Letter: Now it's 'educational cleansing'

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I WAS surprised to learn (Letters, 2 August) that an official phrase would appear to exist to describe the blackmailing of parents into removing their children from schools to avoid exclusion. (Whatever happened to the word expulsion?)

Am I alone in seeing a euphemistic similarity between 'persuaded departures' and the phenomenon of 'ethnic cleansing'?

If we were to rename the practice of exclusion policies as 'educational cleansing', we might get a stronger public reaction to what is essentially a serious case of Nimby (Not in my back yard) by teachers.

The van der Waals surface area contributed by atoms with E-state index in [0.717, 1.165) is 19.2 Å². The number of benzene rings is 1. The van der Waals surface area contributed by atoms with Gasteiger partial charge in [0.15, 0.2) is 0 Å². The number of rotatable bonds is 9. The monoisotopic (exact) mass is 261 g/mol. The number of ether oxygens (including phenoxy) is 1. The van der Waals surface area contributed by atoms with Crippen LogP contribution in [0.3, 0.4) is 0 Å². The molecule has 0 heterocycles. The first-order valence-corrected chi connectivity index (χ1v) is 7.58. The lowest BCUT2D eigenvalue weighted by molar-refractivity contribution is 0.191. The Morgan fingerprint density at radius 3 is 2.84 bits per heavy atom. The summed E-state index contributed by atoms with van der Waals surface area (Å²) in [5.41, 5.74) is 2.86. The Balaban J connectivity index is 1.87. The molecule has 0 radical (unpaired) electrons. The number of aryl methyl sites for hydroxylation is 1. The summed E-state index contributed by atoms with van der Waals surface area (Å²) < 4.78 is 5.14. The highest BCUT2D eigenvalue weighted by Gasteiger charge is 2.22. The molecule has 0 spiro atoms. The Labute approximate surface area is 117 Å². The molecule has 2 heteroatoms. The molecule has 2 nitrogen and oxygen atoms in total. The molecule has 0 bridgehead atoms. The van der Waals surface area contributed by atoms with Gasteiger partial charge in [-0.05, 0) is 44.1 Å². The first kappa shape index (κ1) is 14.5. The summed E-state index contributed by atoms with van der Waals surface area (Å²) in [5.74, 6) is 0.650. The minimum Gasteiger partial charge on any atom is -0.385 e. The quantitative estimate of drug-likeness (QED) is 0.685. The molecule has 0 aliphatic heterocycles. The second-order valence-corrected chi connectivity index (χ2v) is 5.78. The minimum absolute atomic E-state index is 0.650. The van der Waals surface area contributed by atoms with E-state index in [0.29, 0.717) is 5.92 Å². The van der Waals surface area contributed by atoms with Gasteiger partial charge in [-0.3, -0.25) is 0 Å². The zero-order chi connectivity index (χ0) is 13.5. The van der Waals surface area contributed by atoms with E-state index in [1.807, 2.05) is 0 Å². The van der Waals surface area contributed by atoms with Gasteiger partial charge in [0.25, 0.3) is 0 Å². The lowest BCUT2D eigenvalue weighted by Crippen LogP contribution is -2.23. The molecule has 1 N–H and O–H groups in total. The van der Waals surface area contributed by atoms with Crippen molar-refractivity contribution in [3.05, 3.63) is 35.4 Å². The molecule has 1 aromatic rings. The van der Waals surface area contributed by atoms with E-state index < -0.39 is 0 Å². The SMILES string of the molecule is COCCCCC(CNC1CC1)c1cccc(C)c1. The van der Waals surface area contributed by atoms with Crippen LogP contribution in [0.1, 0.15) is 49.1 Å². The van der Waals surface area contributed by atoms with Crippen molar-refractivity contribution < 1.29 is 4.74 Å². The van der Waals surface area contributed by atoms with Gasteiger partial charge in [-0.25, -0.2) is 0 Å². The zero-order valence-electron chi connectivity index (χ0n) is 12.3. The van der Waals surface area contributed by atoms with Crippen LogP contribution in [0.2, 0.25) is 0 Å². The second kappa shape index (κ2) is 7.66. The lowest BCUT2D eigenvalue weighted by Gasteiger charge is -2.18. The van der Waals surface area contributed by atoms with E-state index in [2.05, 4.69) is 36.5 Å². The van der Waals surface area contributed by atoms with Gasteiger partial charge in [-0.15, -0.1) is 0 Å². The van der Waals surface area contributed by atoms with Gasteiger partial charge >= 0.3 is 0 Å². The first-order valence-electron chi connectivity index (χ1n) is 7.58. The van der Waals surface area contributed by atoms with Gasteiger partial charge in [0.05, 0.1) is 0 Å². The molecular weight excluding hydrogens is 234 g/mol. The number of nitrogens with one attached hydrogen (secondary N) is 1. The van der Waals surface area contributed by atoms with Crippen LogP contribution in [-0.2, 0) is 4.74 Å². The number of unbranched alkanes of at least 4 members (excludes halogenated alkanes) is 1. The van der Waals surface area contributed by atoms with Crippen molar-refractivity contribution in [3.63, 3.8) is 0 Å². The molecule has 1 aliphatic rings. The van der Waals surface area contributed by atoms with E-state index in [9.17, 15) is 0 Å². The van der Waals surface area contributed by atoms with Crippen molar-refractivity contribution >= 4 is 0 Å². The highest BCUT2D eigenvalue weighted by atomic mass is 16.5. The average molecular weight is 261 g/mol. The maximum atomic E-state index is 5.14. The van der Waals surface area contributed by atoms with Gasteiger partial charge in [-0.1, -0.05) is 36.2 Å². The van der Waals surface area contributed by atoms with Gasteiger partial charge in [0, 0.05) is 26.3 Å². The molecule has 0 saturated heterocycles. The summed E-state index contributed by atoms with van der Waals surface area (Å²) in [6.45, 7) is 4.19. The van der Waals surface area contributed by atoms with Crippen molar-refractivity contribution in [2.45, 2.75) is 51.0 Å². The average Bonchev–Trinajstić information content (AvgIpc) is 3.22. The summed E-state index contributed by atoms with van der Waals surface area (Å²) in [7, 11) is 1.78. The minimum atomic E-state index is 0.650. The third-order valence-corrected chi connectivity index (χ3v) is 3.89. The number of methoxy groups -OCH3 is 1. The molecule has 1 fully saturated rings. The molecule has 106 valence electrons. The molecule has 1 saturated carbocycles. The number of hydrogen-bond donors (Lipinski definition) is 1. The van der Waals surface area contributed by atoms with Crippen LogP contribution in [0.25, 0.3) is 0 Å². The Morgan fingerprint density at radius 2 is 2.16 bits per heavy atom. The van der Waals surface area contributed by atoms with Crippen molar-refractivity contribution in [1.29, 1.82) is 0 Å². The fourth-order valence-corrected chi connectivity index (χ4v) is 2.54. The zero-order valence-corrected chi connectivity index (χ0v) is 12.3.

It is an appalling state of affairs when children with problems are seen as problem children to be sent elsewhere. My own assessment of a school that needs to incorporate an exclusion policy would be that its staff are inadequate in pupil and classroom management skills, and that they are not using available material and resources to enable and empower children to fulfil their potential.

Rosalyn Barber

London SW14